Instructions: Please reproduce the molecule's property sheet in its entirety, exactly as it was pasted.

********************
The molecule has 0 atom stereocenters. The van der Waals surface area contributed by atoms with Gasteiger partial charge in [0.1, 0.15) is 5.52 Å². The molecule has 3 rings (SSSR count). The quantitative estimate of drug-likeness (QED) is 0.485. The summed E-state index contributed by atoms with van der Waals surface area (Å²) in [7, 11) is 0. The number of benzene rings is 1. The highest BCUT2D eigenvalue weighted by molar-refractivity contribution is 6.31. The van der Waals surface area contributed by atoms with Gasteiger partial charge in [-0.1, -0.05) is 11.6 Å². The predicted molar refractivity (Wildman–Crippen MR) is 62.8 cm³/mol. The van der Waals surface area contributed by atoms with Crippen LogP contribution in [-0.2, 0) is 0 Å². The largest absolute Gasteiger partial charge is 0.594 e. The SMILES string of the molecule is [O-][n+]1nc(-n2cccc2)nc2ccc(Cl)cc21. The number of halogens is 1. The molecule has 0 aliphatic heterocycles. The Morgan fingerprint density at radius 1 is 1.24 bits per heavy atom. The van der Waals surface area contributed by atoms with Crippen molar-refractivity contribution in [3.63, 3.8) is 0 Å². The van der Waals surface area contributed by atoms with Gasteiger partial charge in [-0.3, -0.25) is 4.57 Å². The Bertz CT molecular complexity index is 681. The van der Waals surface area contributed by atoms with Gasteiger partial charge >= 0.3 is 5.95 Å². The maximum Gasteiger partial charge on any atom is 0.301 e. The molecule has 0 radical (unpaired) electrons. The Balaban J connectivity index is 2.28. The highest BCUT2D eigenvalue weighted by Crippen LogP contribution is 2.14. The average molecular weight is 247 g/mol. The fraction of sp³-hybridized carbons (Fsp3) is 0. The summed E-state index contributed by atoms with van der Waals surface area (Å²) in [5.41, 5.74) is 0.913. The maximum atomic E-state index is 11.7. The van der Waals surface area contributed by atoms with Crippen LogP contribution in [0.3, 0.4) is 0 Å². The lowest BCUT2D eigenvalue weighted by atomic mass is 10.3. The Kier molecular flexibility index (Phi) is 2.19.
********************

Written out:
The molecule has 0 atom stereocenters. The van der Waals surface area contributed by atoms with Gasteiger partial charge in [0.1, 0.15) is 5.52 Å². The molecule has 3 rings (SSSR count). The quantitative estimate of drug-likeness (QED) is 0.485. The summed E-state index contributed by atoms with van der Waals surface area (Å²) in [7, 11) is 0. The number of benzene rings is 1. The highest BCUT2D eigenvalue weighted by molar-refractivity contribution is 6.31. The van der Waals surface area contributed by atoms with Gasteiger partial charge in [-0.1, -0.05) is 11.6 Å². The predicted molar refractivity (Wildman–Crippen MR) is 62.8 cm³/mol. The van der Waals surface area contributed by atoms with Crippen LogP contribution in [-0.2, 0) is 0 Å². The largest absolute Gasteiger partial charge is 0.594 e. The SMILES string of the molecule is [O-][n+]1nc(-n2cccc2)nc2ccc(Cl)cc21. The number of halogens is 1. The molecule has 0 aliphatic heterocycles. The Morgan fingerprint density at radius 1 is 1.24 bits per heavy atom. The van der Waals surface area contributed by atoms with Crippen molar-refractivity contribution in [3.63, 3.8) is 0 Å². The van der Waals surface area contributed by atoms with Gasteiger partial charge in [-0.3, -0.25) is 4.57 Å². The Bertz CT molecular complexity index is 681. The van der Waals surface area contributed by atoms with Gasteiger partial charge >= 0.3 is 5.95 Å². The maximum Gasteiger partial charge on any atom is 0.301 e. The molecule has 0 radical (unpaired) electrons. The Balaban J connectivity index is 2.28. The highest BCUT2D eigenvalue weighted by Crippen LogP contribution is 2.14. The average molecular weight is 247 g/mol. The fraction of sp³-hybridized carbons (Fsp3) is 0. The summed E-state index contributed by atoms with van der Waals surface area (Å²) in [5.41, 5.74) is 0.913. The maximum atomic E-state index is 11.7. The van der Waals surface area contributed by atoms with Crippen LogP contribution in [0.3, 0.4) is 0 Å². The lowest BCUT2D eigenvalue weighted by atomic mass is 10.3. The Kier molecular flexibility index (Phi) is 2.19.